In the late nineteenth and early twentieth centuries, French missionaries, military officials and scholars all asked questions about the Vietnamese that the Vietnamese had never asked themselves: Who are these people? Where do they come from? What race do they belong to? What language family does their language belong to? etc.
By that time Vietnamese had of course already compiled texts about the history of their land, but those texts did not directly answer these questions. Instead, they were concerned with tracing a political genealogy that linked various rulers and dynasties together.
The earliest such histories date from the fourteenth (Việt sử lược 越史略) and fifteenth (Đại Việt sử ký toàn thư 大越史記全書) centuries, but they included information from earlier times, including the thousand-year period of Chinese rule, and in the case of the latter text, the first couple millennia BCE.
Where did the compilers of those texts get that information? From early Chinese sources, and in the case of the information about the first two millennia BCE, information from elite stories that were created in the fifteenth century CE in Vietnam were employed as well.
For French scholars, the information about early history in works like the fifteenth-century Đại Việt sử ký toàn thư was perplexing. It claimed, for instance, that there was a line of political descent that stretched from an ancient mythical Chinese ruler, Shennong/Thần Nông, to rulers in the Red River Delta in antiquity. Chinese sources, however, did not record this.
So was it accurate? If it wasn’t, then were did that information come from? And where did the Vietnamese themselves come from?
These are the kinds of issues that the first French scholars to study about the history of the Vietnamese faced, and it was also in the backs of the minds of scholars who engaged in research on other topics, such as Edouard Chavannes who translated Sima Qian’s first-century BCE Historical Records (Shiji 史記) at the turn of the twentieth century.
In translating that work, Chavannes noticed that the term “Yue/Việt” appeared in connection to different peoples and polities in an area that stretched from Zhejiang Province to northern Vietnam, and that there were terms like “Ou/Âu” that could also be found referring to peoples and polities as far apart as Fujian and Guangxi (i.e., “Eastern Ou/Âu” and “Western Ou/Âu.”)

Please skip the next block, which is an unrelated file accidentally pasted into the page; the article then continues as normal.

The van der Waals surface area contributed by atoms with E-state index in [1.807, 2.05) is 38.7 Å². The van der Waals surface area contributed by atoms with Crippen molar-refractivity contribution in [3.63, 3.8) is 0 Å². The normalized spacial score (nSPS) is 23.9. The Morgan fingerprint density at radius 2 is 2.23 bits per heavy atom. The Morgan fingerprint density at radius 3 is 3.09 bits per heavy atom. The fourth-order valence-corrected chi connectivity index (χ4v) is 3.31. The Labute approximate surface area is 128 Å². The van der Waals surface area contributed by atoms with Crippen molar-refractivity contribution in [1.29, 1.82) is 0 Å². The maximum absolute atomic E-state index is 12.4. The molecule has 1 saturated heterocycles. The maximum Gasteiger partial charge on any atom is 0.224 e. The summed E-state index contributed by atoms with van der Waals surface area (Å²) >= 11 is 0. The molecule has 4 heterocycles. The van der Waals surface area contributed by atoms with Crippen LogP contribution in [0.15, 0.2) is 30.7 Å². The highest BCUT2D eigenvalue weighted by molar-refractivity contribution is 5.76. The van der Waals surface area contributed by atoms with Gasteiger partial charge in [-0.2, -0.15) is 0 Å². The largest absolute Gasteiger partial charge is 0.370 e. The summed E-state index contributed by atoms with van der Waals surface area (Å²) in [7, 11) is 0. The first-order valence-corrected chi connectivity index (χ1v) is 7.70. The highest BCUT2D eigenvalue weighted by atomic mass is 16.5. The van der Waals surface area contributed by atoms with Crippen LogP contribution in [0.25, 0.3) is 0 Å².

In the footnotes to his translation, Chavannes suggested that the similarities between these terms must be because they relate to the same people, and that in particular, they demonstrate the gradual migration of a people from the area of Zhejiang Province all the way to northern Vietnam.
This idea was suggested by Edouard Chavannes in 1901, and was then developed further by Léonard Aurousseau in 1923. Today this theory is known as the “Yue migration theory,” and it is no longer upheld by historians.
In his 1983 work, The Birth of Vietnam, historian Keith Taylor devoted an appendix to a discussion of what he referred to as “Léonard Aurousseau’s ill-fated theory that the origin of the Vietnamese people lay in the migration of the refugee population of Yue.” (314)
In this appendix, Taylor does not rule out the possibility that members of a “disinherited ruling-class” might have migrated into the Red River Delta in the past, but that this did not mean that the people that they ruled over migrated with them as well. (315)
In other words, Taylor disagreed with the idea that Aurousseau had proposed, but he did not challenge Aurousseau’s scholarship.
Aurousseau’s scholarship and his methodology, however, can easily be discredited.
As this post here on Erica Brindley’s discussion of early Chinese sources about the Yue indicates, it is impossible to use the information that Aurousseau employed to demonstrate that even an elite migration took place.
Meanwhile, my own examination of Chavannes methodology, which Aurousseu followed, demonstrates the degree to which Chavannes forced or invented connections in the sources.
To be fair, archaeologists have demonstrated that there was “north-south” contact in the first two millennia BCE between peoples in what is now southern China and peoples in the Red River Delta.
Archaeologist Judith Cameron has noted that spinning whorls that were first invented in southern China have been found in northern Vietnam at a site that dates from the second millennium BCE, and that embroidered textiles of similar northern origin have been found in a tomb from the first millennium BCE.
Similarly, archaeologist Nam Kim’s work on the first-millennium-BCE citadel of Cổ Loa demonstrates that it likewise contained elements, such as roof tiles, that were of a northern origin.
So there was contact, but this does not demonstrate migration, and in a 2012 book chapter entitled “Léonard Aurousseau’s Hypothesis Revisited: The Intersection between History and Archaeology,” Cameron acknowledged that this archaeological evidence does not support Aurousseau’s Yue migration theory.